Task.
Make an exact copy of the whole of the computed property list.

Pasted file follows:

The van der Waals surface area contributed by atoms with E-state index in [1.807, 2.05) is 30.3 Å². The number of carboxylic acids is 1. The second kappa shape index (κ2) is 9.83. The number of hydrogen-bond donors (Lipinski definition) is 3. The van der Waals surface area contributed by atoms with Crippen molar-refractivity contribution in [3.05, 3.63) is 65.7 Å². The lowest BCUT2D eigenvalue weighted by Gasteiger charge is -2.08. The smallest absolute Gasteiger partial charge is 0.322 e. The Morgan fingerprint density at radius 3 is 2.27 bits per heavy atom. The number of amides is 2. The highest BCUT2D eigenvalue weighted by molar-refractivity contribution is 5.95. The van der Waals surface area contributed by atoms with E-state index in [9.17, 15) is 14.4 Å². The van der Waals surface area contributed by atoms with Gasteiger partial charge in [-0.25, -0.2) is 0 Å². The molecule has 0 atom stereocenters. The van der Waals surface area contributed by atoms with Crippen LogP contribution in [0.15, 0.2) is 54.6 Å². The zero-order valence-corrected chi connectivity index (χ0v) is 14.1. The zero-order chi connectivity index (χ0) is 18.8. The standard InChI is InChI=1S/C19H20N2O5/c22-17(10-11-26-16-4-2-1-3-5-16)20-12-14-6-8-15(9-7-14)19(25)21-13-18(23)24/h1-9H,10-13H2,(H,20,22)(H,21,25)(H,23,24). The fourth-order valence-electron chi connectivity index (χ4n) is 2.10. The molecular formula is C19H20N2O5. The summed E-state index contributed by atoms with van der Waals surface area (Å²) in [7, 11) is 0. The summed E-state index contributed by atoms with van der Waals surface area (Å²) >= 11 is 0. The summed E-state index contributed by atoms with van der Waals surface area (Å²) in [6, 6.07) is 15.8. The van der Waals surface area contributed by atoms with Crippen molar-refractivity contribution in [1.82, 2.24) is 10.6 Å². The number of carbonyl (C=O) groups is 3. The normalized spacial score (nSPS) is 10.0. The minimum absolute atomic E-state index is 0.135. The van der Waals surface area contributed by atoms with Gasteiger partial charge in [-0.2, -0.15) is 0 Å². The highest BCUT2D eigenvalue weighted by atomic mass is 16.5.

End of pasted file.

The van der Waals surface area contributed by atoms with E-state index in [1.807, 2.05) is 30.3 Å². The number of carboxylic acids is 1. The second kappa shape index (κ2) is 9.83. The number of hydrogen-bond donors (Lipinski definition) is 3. The van der Waals surface area contributed by atoms with Crippen molar-refractivity contribution in [3.05, 3.63) is 65.7 Å². The lowest BCUT2D eigenvalue weighted by Gasteiger charge is -2.08. The smallest absolute Gasteiger partial charge is 0.322 e. The Morgan fingerprint density at radius 3 is 2.27 bits per heavy atom. The number of amides is 2. The highest BCUT2D eigenvalue weighted by molar-refractivity contribution is 5.95. The van der Waals surface area contributed by atoms with E-state index in [9.17, 15) is 14.4 Å². The van der Waals surface area contributed by atoms with Gasteiger partial charge in [-0.25, -0.2) is 0 Å². The molecule has 0 atom stereocenters. The van der Waals surface area contributed by atoms with Crippen LogP contribution in [0.15, 0.2) is 54.6 Å². The zero-order valence-corrected chi connectivity index (χ0v) is 14.1. The zero-order chi connectivity index (χ0) is 18.8. The standard InChI is InChI=1S/C19H20N2O5/c22-17(10-11-26-16-4-2-1-3-5-16)20-12-14-6-8-15(9-7-14)19(25)21-13-18(23)24/h1-9H,10-13H2,(H,20,22)(H,21,25)(H,23,24). The fourth-order valence-electron chi connectivity index (χ4n) is 2.10. The molecular formula is C19H20N2O5. The summed E-state index contributed by atoms with van der Waals surface area (Å²) in [7, 11) is 0. The summed E-state index contributed by atoms with van der Waals surface area (Å²) >= 11 is 0. The summed E-state index contributed by atoms with van der Waals surface area (Å²) in [6, 6.07) is 15.8. The van der Waals surface area contributed by atoms with Crippen molar-refractivity contribution in [1.82, 2.24) is 10.6 Å². The number of carbonyl (C=O) groups is 3. The normalized spacial score (nSPS) is 10.0. The minimum absolute atomic E-state index is 0.135. The van der Waals surface area contributed by atoms with Gasteiger partial charge in [-0.2, -0.15) is 0 Å². The highest BCUT2D eigenvalue weighted by atomic mass is 16.5.